6 Ways to Keep Outbound Sales Reps Motivated

6 Ways to Keep Outbound Sales Reps Motivated

September 24, 2015 | Convoso


Let’s face it – outbound sales can easily become monotonous and frustrating. You spend hours doing the same thing again and again, you face constant rejection and you’re measured on just about every action you take. It’s not difficult to lose focus and motivation.

Keeping your team motivated and engaged is one of the top priorities of anyone leading or managing a group of outbound sales reps. Here are some of the most popular ways managers keep their teams motivated:

Spiffs & Sprints

Most people involved in outbound sales are motivated to some degree by money. In addition to your commission structure, spiffs and sprints can also be very useful in providing motivation and increasing focus.

Whether you’re focusing on a certain product, type of meeting or you’re simply coming up on what you know will be a slower time of year, a specific incentive can heighten the focus of efforts and results.

For example, as we were ending our year last year, we knew the last two weeks of the year were easy times to get a bit lazy. So we instituted a sprint with a cash award to anyone who exceeded his or her previous 90-day average of conversations. This turned what is usually a dead time into one that actually beat the first half of the month.


Contests, in moderation, also bring great motivation. Sales reps tend to be very competitive, so creating the opportunity to “beat your peers” creates a higher level of engagement.

Contests can work well on an individual or team basis, and most experts agree that you should mix the two. Team contests can be especially useful when trying to bring a new hire up-to-speed. Put them on a team with senior producers and you often see informal mentoring taking place as the senior producers want to win.

When creating contests, be careful not to use them for everything you do. We recommend not running more than a contest a quarter. Too many contests turns into background noise and it loses its effect. It’s also better to keep contests relatively short-term (4 weeks or less), as longer-term contests (like President’s Club and the like) don’t have the type of impact to address the issues we’re talking about here. It’s also important that the reward be delivered in close time proximity to the end of the contest.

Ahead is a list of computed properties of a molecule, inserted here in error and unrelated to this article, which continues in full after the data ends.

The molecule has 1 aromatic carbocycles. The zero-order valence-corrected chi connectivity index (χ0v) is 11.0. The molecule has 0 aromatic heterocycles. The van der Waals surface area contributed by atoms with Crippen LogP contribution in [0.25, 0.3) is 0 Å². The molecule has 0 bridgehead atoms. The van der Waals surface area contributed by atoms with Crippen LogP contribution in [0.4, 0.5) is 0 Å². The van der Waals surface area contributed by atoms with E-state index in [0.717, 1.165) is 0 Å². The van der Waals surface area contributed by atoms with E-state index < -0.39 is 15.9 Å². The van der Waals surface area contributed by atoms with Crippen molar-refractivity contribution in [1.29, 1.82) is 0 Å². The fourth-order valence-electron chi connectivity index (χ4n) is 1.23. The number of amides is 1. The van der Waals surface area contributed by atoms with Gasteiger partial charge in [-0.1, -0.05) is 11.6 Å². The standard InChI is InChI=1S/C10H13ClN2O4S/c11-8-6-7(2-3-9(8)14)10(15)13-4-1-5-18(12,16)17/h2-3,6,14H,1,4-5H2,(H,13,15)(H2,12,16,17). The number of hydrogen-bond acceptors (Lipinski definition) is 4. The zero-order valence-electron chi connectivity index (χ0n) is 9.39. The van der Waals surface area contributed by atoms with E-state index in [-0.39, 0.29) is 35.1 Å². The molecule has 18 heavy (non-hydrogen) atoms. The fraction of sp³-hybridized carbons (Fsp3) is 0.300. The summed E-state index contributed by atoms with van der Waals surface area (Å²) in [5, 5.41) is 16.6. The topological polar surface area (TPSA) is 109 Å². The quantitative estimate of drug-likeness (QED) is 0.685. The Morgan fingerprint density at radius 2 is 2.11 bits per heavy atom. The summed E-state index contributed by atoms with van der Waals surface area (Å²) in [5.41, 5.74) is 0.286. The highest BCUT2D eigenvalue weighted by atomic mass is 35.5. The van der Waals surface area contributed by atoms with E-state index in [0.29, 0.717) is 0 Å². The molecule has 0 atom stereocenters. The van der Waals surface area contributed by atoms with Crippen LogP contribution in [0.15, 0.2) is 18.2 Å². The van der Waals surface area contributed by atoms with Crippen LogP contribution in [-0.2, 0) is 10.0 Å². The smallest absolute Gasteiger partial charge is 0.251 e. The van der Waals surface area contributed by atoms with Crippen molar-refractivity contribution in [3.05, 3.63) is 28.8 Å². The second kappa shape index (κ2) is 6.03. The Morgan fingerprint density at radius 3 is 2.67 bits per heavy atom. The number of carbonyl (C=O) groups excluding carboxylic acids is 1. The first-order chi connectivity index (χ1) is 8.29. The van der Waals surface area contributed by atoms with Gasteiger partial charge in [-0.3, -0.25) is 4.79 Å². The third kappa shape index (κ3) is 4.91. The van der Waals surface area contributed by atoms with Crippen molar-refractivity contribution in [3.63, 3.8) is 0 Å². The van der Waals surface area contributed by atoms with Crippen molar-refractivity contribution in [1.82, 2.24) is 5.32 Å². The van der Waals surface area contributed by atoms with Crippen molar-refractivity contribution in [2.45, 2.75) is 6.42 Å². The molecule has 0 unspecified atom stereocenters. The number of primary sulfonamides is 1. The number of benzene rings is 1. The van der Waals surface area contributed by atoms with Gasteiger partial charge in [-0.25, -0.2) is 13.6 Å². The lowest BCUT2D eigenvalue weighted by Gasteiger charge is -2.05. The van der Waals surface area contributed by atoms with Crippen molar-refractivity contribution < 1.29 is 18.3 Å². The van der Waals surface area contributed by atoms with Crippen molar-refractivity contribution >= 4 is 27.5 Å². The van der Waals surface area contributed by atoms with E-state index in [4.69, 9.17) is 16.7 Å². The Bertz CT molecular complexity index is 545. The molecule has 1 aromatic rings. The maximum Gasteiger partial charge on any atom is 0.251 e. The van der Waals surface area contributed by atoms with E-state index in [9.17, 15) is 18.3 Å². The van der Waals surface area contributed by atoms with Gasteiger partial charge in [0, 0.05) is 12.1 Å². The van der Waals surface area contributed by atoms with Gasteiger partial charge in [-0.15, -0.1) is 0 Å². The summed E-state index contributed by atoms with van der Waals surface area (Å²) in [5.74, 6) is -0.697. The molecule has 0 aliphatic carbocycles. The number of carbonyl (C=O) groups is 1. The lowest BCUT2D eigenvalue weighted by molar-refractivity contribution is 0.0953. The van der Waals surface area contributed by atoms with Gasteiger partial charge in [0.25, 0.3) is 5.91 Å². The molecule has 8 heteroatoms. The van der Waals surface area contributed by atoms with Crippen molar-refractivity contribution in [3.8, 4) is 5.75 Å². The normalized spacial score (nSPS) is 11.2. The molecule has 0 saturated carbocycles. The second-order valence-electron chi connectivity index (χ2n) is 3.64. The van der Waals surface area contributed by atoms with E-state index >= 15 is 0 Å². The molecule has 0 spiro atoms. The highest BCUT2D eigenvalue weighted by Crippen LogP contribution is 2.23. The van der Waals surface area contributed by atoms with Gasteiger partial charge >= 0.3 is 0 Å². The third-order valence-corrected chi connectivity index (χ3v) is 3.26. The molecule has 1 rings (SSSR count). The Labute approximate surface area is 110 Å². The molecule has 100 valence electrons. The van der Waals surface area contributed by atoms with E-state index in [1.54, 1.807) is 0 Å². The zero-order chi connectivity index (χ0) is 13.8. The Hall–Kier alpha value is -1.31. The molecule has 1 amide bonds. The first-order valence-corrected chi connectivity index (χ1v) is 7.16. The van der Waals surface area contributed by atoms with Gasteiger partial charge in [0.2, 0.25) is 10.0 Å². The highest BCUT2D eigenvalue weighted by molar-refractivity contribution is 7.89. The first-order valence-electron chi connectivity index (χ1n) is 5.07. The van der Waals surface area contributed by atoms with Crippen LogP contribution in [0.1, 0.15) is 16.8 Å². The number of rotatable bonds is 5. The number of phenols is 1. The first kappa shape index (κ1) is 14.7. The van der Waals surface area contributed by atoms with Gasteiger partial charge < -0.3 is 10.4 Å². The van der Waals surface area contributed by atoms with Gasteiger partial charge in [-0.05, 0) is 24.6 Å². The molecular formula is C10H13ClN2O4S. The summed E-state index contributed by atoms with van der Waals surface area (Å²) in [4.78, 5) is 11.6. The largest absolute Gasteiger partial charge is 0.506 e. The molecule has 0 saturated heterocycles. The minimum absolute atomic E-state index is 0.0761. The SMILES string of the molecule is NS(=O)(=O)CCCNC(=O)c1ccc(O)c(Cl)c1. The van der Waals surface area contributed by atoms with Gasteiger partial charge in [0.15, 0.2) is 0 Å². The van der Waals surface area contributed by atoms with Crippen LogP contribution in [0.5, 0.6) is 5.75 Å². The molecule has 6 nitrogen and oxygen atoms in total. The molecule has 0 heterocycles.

Random Acts of Reward

A good manager knows when their team needs some motivation. Walking in one day and announcing something like, “Who ever sets the most meetings in the next two hours will get dinner for themselves and a guest…on me,” can often have a bigger impact than a commission check.

Don’t limit these rewards to monetary items alone, and don’t be afraid to have a little fun at your own expense. I know a sales manager who noticed that one of his reps was struggling with overcoming objections. He went to the rep and told her, “If you overcome the initial objection for each of your next five calls, I’ll do 50 push ups right here.”  That small act had more impact than all of the training he had provided until that point.

Outside Speakers

It’s easy to forget that your reps hear you everyday. No matter how much experience or expertise you have, over time your voice is going to get tuned out.

Bringing in outsiders to share insights and best practices is a great way to overcome that monotony, even when they’re saying the same things you are. While we certainly encourage bringing in outside trainers, these speakers do not have to be highly paid trainers or speakers. They could simply be peers you have at other companies. A new voice can often be highly motivating.


These last two tactics are less about situational motivation and more about sustaining motivation. The best way to keep people engaged and motivated is to ensure that they understand what they’re doing, and more importantly, why they’re doing it.

It’s important that you keep your team updated on what’s happening around them. How are things going for the organization and so on. When ambiguity or confusion set in, people get worried and lose motivation.


People want to know how they’re doing. Salespeople want to know how they’re doing virtually every minute of the day. Are they winning or losing? How are they doing compared to others?

Sharing important metrics is a tremendous motivational tool. Be clear up front about how they’re going to be judged (and then following through on that) is also a tremendous motivator.

While everyone will lose focus from time to time, by integrating these tactics into your managerial plan, you’ll find your outbound sales reps will be more motivated and engaged; and perform at a higher level.

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